Home / Insights / Lessons Learned: Why You Can’t Trust Legal Zoom For Your Company’s Operating Agreement

Lessons Learned: Why You Can’t Trust Legal Zoom For Your Company’s Operating Agreement

January 11, 2023

Legal Zoom and similar companies have become popular choices for many people to get legal forms quickly and inexpensively. In some limited instances, if you are only in need of a very basic form, this type of online resource may be helpful. However, when it comes to drafting governing documents for a business, such as an operating agreement, you should think twice about buying a generic agreement online. While this could save you money in attorney’s fees upfront, the real cost of going this route could be potentially hundreds of thousands of dollars in legal fees when something goes wrong. 

Why Do You Need a Customized Operating Agreement for Your Business?

Every business is different and therefore, requires an operating agreement that addresses its unique needs. Your operating agreement should take into consideration the type of business you are conducting, how your business was created and funded, the interests of the different owners of your business, and what each owner contributes to the business. 

In crafting an operating agreement, you and your business partners will want to ensure your investment is properly protected and that you have minimized the risks of future conflicts among yourselves and with third parties. Good legal advice is essential to doing this. An attorney can guide you in discussing and negotiating important terms with your partners that are a critical part of your operating agreement.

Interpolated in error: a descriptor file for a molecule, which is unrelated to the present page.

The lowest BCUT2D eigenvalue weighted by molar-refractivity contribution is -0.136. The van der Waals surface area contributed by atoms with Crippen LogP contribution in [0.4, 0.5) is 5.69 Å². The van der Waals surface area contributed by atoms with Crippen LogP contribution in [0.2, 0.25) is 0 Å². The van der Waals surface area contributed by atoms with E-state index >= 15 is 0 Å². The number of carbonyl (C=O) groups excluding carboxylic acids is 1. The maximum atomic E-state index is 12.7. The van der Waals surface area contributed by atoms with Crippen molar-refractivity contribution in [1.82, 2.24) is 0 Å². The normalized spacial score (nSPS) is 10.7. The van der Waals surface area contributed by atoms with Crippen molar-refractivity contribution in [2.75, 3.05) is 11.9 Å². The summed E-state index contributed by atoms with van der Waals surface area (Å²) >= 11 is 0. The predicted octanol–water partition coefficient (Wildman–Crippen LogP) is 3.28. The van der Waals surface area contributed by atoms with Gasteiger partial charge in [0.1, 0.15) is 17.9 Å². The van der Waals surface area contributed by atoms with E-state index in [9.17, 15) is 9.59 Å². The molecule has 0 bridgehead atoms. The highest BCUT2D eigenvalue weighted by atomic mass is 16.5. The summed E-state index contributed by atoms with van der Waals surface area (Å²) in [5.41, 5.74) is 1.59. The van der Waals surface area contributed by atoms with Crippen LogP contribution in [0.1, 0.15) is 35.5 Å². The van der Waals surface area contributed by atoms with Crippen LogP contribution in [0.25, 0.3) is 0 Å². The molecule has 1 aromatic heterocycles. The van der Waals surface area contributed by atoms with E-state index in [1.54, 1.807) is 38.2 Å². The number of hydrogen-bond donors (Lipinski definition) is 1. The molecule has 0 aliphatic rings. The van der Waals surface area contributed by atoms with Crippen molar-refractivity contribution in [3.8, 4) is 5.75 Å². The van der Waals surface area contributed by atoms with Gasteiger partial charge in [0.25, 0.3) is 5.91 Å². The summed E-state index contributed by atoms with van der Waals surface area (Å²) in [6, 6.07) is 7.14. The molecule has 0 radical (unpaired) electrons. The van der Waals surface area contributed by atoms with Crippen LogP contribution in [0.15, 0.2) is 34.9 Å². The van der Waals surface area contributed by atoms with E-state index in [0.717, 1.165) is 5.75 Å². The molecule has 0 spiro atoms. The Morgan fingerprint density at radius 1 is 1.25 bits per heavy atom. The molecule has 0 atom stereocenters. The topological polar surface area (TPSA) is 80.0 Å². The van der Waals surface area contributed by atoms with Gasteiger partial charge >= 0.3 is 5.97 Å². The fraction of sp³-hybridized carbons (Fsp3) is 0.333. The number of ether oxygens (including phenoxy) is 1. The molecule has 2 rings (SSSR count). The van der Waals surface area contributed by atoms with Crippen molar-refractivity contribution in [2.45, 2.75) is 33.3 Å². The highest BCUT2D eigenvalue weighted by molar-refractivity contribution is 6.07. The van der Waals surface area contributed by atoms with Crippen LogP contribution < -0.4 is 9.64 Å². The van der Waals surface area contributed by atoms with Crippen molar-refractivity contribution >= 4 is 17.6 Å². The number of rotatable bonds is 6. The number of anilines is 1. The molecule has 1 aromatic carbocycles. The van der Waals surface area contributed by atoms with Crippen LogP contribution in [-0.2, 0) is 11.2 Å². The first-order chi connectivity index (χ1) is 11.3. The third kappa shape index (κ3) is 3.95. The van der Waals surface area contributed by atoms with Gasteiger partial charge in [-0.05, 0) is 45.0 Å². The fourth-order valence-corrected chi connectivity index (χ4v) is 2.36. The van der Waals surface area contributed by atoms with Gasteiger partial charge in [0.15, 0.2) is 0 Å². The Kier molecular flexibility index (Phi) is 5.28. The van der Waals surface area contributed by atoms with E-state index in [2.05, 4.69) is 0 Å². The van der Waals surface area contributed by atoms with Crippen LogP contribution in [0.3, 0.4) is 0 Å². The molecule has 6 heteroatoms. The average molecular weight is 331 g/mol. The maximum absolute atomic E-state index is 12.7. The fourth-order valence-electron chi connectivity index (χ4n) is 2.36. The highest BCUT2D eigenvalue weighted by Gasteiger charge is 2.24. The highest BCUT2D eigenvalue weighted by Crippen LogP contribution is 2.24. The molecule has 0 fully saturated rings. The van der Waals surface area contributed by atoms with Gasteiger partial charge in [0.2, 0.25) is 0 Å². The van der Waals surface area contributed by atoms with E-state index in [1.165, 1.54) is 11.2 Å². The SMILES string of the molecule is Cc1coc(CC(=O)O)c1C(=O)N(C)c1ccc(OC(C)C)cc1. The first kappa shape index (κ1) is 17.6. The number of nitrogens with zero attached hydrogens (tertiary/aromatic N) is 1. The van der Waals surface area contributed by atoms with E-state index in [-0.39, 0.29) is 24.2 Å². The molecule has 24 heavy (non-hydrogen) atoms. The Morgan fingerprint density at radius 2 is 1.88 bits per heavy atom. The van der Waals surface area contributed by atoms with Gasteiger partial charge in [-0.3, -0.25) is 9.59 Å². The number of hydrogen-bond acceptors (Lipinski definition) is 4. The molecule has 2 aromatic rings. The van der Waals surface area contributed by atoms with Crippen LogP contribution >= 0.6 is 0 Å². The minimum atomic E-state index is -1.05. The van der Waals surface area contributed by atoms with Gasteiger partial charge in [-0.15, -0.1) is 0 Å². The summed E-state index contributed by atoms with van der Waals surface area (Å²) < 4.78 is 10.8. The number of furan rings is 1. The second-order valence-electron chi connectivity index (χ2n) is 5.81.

What Provisions May Need to Be Customized in Your Operating Agreement?

A generic legal form will not take into consideration facts that are specific to your business. For example, some common provisions that should be tailored to your circumstances include the following:

  • Management structure. In some cases, the partners may efficiently make all business decisions together as a standing committee, but other businesses may need a single manager to make ordinary business decisions and leave only the major decisions, such as a sale or dissolution of the business or substantially all of its assets, to the owners to approve.  Your company’s operating agreement should reflect the management structure that is appropriate for your business.